Posts Tagged ‘mc lyte’

Chris Macro “Macro Dubplates Volume 3: Brooklyn VS Kingston”

Thursday, September 1st, 2011

I had mentioned Chris Macro’s “Macro Dubplates” in Wu-Weekly Post #21. Now he’s cooked up a brand new volume. It’s perfect for that end-of-summer, final bbq, labor day weekend listening experience.

Macro Dubplates Volume 3 – Brooklyn VS Kingston is available for download. 9 tracks of the highest grade Reggae-Hip Hop mashup available for free.

Featuring; Jay-Z, Notorious Big, Old Dirty Bastard, Bob Marley, King Tubby, Beenie Man, Lee Perry, Buckshot, Lil Wayne, Eek A Mouse, The Congos, M.O.P., Busta Rhymes, Dawn Penn, Blackmoon, Remy Martin, Mos Def, MC Lyte, Masta Ace, Special Ed, Wayne Smith, U-Roy, Prince Jammy and the Beastie Boys.

This is Rocksteady-Rap at it’s finest.

And in case you missed out on volumes one or two, go get them now.


Live Performances – Uptown Comedy Club Pt.1 (Redman, Kool G Rap, MC Lyte, X-Clan, etc)

Tuesday, May 17th, 2011

I recommend you to just sit and enjoy in these awesome live performances from Uptown Comedy Club without skipping any second of it.

Thanks to ZEKE62 for sharing this great stuff with us.



Repartee: Apache, De La Soul, Positive K, Viktor Vaughn

Wednesday, February 18th, 2009

Positive K ft. MC Lyte “I’m Not Havin’ It”
De La Soul “Bitties In The BK Lounge”
Apache ft. Nikki D “Who Freaked Who?”
Viktor Vaughn ft. Apani “Let Me Watch”
It is a rare occurrence when a “battle-of-the-sexes” back and forth dialogue is acted out in a rap song. I wish it happened more frequently. In spite of the anti-rap fervor that such songs have the potential to generate they are oftentimes quite engrossing. Surface skimming listeners who vigilantly and strategically denounce any rap song that leans in the direction of misogyny may balk at some of the lyrics contained in today’s selection. The fact remains that three of the songs features female emcees who are widely praised for their skills, and all of today’s selections contain moments in which male bragodocio is effectively foiled.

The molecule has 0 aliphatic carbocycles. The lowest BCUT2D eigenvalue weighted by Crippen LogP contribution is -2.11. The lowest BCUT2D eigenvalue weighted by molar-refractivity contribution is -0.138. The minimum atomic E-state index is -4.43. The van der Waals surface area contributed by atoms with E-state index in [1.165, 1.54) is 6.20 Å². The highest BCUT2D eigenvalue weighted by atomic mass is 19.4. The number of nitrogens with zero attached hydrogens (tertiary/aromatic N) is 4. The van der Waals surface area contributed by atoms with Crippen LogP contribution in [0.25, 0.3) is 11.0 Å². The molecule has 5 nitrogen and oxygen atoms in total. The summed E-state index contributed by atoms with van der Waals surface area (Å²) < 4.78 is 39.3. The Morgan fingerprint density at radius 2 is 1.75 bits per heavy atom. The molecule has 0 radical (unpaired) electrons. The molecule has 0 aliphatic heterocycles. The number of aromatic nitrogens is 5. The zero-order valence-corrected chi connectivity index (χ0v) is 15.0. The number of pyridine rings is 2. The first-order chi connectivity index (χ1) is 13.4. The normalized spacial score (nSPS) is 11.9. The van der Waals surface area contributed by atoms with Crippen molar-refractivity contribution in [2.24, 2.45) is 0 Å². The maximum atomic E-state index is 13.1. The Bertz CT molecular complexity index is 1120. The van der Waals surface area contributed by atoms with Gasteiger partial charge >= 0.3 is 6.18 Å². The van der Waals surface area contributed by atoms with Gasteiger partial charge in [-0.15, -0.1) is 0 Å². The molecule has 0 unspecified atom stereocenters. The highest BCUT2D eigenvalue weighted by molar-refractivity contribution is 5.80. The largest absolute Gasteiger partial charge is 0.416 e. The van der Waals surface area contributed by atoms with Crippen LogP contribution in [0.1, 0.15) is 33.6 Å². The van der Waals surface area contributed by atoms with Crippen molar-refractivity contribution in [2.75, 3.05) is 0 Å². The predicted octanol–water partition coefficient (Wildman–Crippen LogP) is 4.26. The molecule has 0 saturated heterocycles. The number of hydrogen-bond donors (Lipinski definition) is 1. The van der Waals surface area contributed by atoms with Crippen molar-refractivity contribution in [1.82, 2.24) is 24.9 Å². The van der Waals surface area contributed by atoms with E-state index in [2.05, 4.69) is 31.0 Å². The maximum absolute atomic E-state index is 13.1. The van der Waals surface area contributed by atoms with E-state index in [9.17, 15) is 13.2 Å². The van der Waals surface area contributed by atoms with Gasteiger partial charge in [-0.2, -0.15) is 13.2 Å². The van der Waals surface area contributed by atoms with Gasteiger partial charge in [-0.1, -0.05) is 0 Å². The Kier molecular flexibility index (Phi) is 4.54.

This is not to suggest that the existence of these songs somehow cancels out the genre’s sexism. Or that all of these rhyming exchanges are models of equitable exchange. Or that the intrinsic entertainment value of these selections invalidates attempts to scrutinize the function and position of the female voice and perspective. On the contrary, these songs have the potential to spark constructive debates about these issues. Even within this small sample the male-female repartee is approached in several different ways with decidedly different outcomes and implications. All I’m saying is that these tracks are a welcome relief from the endless parade of songs that unilaterally bash women, or even the songs that feature a counter-argument ventriloquized by a man (think Slick Rick “Mona Lisa”).
MC Lyte rebuffs Positive K‘s playalistic advances so calmly that “I’m Not Havin’ It” could almost be confused for an emcee battle between the two. I stress “almost” because the song is quite revealing for a contest of wits that reenacts the kind of humorously belligerent exchange one might see in Brooklyn at any given moment. The normally self-possessed MC Lyte sneaks shows brief signs of insecurities developed during past failed relationships. Positive K’s pimp profile appears little more than a psychological defense mechanism against society’s marginalization of the broke and bummy. There’s no clear winner here, except for the listener, as Lyte and Positive are two of the most charismatic rappers in history.